"It's not just a parameter, it's a gateway," says Robert Plunkett, a physicist at Fermi National Accelerator Laboratory in Batavia, Illinois, who works on an accelerator-based neutrino experiment called MINOS.

Read more

In the News

Boost for Higgs from Tevatron data

From Nature, March 7, 2012

Final analysis suggests the US collider saw signs of the elusive particle.

A hint of the Higgs boson, the missing piece in the standard model of particle physics, has been found in data collected by the Tevatron, the now-shuttered US particle collider at Fermilab in Batavia, Illinois.

While not statistically significant, the indications announced on 7 March at the Moriond conference in La Thuile, Italy, are consistent with 2011 reports of a possible standard model Higgs particle with a mass of around 125 GeV from experiments at the Large Hadron Collider at CERN near Geneva, Switzerland.

Researchers on the Tevatron see an excess of events produced in the machine's proton–antiproton collisions that could be caused by a Higgs with a mass between 117 and 131 GeV.

Read more

Result of the Week

Exciting hints of Higgs boson in the Tevatron data

If the entire Tevatron Run II program was repeated a hundred times and the Higgs boson did not exist, then the observed limit at each mass point would fall within the green band 68 times and within the yellow band 95 times.

The decades long hunt for the Higgs boson might be soon over. The first results using the Tevatron's full data set show tantalizing hints of what the future might bring. The Higgs boson is the only fundamental particle predicted by the Standard Model that has not been observed.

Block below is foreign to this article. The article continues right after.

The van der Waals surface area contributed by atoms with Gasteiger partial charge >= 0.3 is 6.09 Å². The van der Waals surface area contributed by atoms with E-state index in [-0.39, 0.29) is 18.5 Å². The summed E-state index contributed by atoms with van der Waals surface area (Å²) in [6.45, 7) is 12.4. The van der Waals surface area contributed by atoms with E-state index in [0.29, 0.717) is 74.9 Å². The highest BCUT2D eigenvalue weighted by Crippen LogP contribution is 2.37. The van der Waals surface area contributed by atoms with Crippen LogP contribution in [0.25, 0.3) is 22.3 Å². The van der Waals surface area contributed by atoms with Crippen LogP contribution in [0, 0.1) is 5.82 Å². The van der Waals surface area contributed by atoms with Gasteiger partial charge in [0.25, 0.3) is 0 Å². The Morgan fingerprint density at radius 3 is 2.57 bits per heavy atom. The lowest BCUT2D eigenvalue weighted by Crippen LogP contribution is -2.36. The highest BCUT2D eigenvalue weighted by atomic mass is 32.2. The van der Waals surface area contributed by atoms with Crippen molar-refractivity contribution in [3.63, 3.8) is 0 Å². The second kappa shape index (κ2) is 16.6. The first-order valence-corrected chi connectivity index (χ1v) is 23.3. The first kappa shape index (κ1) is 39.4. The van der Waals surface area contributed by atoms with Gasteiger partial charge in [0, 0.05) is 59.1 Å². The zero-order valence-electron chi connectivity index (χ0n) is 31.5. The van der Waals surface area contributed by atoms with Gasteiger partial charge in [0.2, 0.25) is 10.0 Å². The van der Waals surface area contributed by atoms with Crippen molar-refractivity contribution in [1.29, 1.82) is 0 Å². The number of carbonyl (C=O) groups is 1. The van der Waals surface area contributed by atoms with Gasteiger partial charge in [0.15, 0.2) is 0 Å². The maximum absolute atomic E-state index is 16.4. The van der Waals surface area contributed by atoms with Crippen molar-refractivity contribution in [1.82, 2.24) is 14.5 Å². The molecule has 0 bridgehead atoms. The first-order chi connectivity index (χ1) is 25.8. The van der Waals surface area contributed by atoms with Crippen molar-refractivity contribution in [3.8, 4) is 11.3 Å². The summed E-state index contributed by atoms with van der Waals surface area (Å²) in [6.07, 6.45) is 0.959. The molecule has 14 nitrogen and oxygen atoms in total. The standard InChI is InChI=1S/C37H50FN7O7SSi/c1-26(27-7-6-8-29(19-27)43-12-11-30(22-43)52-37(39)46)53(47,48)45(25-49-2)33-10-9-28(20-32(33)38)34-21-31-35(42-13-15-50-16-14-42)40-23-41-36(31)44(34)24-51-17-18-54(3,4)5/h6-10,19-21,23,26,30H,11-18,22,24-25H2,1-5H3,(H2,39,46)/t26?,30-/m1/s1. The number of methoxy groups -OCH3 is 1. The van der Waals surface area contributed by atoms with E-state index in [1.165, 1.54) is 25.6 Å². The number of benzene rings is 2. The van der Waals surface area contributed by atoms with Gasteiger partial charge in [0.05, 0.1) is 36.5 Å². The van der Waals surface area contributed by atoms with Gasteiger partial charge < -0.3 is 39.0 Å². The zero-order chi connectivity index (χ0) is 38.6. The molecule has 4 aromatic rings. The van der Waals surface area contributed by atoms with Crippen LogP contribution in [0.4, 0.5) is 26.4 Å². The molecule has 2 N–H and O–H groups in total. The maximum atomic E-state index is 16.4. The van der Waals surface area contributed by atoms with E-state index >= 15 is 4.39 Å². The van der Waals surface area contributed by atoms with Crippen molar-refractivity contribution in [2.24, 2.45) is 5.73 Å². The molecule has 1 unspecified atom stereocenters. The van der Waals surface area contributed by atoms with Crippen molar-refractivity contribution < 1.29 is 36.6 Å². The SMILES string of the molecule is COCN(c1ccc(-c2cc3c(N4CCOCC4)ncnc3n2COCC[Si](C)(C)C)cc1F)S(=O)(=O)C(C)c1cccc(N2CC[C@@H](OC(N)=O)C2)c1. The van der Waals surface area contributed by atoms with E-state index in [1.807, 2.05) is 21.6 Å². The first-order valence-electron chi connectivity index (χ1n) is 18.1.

Finding the Higgs boson would validate a key aspect of the Standard Model - the use of the Higgs mechanism to generate the masses of the weak force carriers. The Higgs field would also explain why quarks and charged leptons have mass. A sensitive search that rules out the existence of the Higgs boson would indicate that new physics must exist to explain particle masses and may herald the start of an exciting era of discovery. Either result from the search for the Higgs boson, observation or exclusion, will mark a turning point in the road for the field of high energy physics.

The Standard Model does not predict the mass of the Higgs boson, but does dictate its behavior for a given mass. While the Higgs boson favors decaying into a pair of b quarks below a mass of 135 GeV/c2 and a pair of W bosons above that mass, CDF and DZero scientists exploit all possible decay modes in their search. Each search channel is optimized to discriminate its type of Higgs boson candidate events from its particular combination of backgrounds.

Read more

—Mike Cooke and Ben Kilminster

The CDF and DZero collaborations thank AD, PPD and CD for the important fundamental contributions they have made to our physics program and we acknowledge support from many national and international funding agencies, especially the U.S. DOE and the NSF.

Accelerator Update

March 5-7

- Antiproton Source returned to service for Muon g-2 use
- Water Group personnel replaced a LCW pump
- FTBF experiment T1008 began taking beam

Read the Current Accelerator Update
Read the Early Bird Report
View the Tevatron Luminosity Charts


Latest Announcements

Barn dance - March 11

NALWO Luncheon - today

Excel 2010: Intro. - today

Fermilab Arts Series presents Eileen Ivers & Immigrant Soul - March 10

Access 2010: Intro. - March 14

Fermilab Garden Club spring meeting - March 14

Take the Take Five Winter Challenge - March 19

Fermilab Lecture Series presents "The Intensity Frontier" - March 23

School's Day Out - March 26-30

FRA scholarship applications due April 1

Python Programming class - April 16-18

Abri Credit Union is now selling books of stamps

CERN book give-away

Fermilab Management Practices courses are now available for registration

"5 Treasures" Qigong for stress relief

Indoor soccer

Atrium construction updates

Security, Privacy, Legal  |  Use of Cookies